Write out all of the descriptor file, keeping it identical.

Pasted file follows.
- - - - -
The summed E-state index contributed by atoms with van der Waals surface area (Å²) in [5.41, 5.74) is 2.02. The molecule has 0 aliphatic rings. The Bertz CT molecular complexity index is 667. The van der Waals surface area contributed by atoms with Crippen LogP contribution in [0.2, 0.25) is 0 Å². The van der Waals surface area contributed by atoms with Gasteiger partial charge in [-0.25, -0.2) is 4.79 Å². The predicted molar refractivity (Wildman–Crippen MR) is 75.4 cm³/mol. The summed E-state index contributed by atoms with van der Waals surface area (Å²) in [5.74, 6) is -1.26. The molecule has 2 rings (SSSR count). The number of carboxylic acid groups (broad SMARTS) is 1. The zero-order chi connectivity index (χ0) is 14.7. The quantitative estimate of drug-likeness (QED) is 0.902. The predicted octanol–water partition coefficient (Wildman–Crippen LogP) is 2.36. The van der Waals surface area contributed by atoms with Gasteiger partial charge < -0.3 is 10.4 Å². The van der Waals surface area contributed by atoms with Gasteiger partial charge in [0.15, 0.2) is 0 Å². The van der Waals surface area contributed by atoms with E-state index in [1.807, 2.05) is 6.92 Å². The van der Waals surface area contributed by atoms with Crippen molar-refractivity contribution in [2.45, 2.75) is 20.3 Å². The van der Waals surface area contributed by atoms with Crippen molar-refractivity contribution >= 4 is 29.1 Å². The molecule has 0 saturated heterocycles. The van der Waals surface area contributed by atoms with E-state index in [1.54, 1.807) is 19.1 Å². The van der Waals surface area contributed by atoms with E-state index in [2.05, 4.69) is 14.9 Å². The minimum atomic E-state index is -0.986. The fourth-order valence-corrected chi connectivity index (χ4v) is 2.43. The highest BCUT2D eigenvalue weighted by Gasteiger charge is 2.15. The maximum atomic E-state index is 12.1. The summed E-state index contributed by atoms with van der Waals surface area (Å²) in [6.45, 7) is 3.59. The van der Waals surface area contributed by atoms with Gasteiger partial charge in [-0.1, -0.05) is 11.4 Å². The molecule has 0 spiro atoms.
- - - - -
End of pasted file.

The summed E-state index contributed by atoms with van der Waals surface area (Å²) in [5.41, 5.74) is 2.02. The molecule has 0 aliphatic rings. The Bertz CT molecular complexity index is 667. The van der Waals surface area contributed by atoms with Crippen LogP contribution in [0.2, 0.25) is 0 Å². The van der Waals surface area contributed by atoms with Gasteiger partial charge in [-0.25, -0.2) is 4.79 Å². The predicted molar refractivity (Wildman–Crippen MR) is 75.4 cm³/mol. The summed E-state index contributed by atoms with van der Waals surface area (Å²) in [5.74, 6) is -1.26. The molecule has 2 rings (SSSR count). The number of carboxylic acid groups (broad SMARTS) is 1. The zero-order chi connectivity index (χ0) is 14.7. The quantitative estimate of drug-likeness (QED) is 0.902. The predicted octanol–water partition coefficient (Wildman–Crippen LogP) is 2.36. The van der Waals surface area contributed by atoms with Gasteiger partial charge < -0.3 is 10.4 Å². The van der Waals surface area contributed by atoms with Gasteiger partial charge in [0.15, 0.2) is 0 Å². The van der Waals surface area contributed by atoms with E-state index in [1.807, 2.05) is 6.92 Å². The van der Waals surface area contributed by atoms with Crippen molar-refractivity contribution in [2.45, 2.75) is 20.3 Å². The van der Waals surface area contributed by atoms with Crippen molar-refractivity contribution >= 4 is 29.1 Å². The molecule has 0 saturated heterocycles. The van der Waals surface area contributed by atoms with E-state index in [1.54, 1.807) is 19.1 Å². The van der Waals surface area contributed by atoms with E-state index in [2.05, 4.69) is 14.9 Å². The minimum atomic E-state index is -0.986. The fourth-order valence-corrected chi connectivity index (χ4v) is 2.43. The highest BCUT2D eigenvalue weighted by Gasteiger charge is 2.15. The maximum atomic E-state index is 12.1. The summed E-state index contributed by atoms with van der Waals surface area (Å²) in [6.45, 7) is 3.59. The van der Waals surface area contributed by atoms with Gasteiger partial charge in [-0.1, -0.05) is 11.4 Å². The molecule has 0 spiro atoms.